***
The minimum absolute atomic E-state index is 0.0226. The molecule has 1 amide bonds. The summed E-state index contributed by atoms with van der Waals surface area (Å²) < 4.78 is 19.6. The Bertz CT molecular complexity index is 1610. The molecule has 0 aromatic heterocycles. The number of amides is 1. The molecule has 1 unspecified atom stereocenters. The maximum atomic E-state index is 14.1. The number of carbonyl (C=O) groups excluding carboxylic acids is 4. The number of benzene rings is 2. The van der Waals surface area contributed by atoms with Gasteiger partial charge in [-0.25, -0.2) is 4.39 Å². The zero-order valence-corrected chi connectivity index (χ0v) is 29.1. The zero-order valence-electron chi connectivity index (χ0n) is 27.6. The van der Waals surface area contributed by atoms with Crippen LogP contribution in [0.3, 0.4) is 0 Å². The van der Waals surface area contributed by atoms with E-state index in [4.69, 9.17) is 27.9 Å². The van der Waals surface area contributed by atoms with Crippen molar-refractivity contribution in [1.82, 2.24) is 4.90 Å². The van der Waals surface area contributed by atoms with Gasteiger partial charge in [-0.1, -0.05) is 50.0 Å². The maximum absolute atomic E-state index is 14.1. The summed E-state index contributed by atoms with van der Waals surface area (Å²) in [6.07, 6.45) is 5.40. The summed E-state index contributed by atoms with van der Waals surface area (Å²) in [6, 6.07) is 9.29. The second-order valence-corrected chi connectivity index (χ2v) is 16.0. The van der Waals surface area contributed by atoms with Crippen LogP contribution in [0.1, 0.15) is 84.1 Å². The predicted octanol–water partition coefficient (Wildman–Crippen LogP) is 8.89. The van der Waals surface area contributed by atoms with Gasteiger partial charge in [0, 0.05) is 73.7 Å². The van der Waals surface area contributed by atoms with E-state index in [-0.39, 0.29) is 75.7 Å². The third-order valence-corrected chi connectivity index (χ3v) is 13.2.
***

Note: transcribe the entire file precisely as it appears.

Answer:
The minimum absolute atomic E-state index is 0.0226. The molecule has 1 amide bonds. The summed E-state index contributed by atoms with van der Waals surface area (Å²) < 4.78 is 19.6. The Bertz CT molecular complexity index is 1610. The molecule has 0 aromatic heterocycles. The number of amides is 1. The molecule has 1 unspecified atom stereocenters. The maximum atomic E-state index is 14.1. The number of carbonyl (C=O) groups excluding carboxylic acids is 4. The number of benzene rings is 2. The van der Waals surface area contributed by atoms with Gasteiger partial charge in [-0.25, -0.2) is 4.39 Å². The zero-order valence-corrected chi connectivity index (χ0v) is 29.1. The zero-order valence-electron chi connectivity index (χ0n) is 27.6. The van der Waals surface area contributed by atoms with Crippen LogP contribution in [0.3, 0.4) is 0 Å². The van der Waals surface area contributed by atoms with E-state index in [4.69, 9.17) is 27.9 Å². The van der Waals surface area contributed by atoms with Crippen molar-refractivity contribution in [1.82, 2.24) is 4.90 Å². The van der Waals surface area contributed by atoms with Gasteiger partial charge in [-0.1, -0.05) is 50.0 Å². The maximum absolute atomic E-state index is 14.1. The summed E-state index contributed by atoms with van der Waals surface area (Å²) in [6.07, 6.45) is 5.40. The summed E-state index contributed by atoms with van der Waals surface area (Å²) in [6, 6.07) is 9.29. The second-order valence-corrected chi connectivity index (χ2v) is 16.0. The van der Waals surface area contributed by atoms with Crippen LogP contribution in [0.1, 0.15) is 84.1 Å². The predicted octanol–water partition coefficient (Wildman–Crippen LogP) is 8.89. The van der Waals surface area contributed by atoms with Gasteiger partial charge in [0, 0.05) is 73.7 Å². The van der Waals surface area contributed by atoms with E-state index in [-0.39, 0.29) is 75.7 Å². The third-order valence-corrected chi connectivity index (χ3v) is 13.2.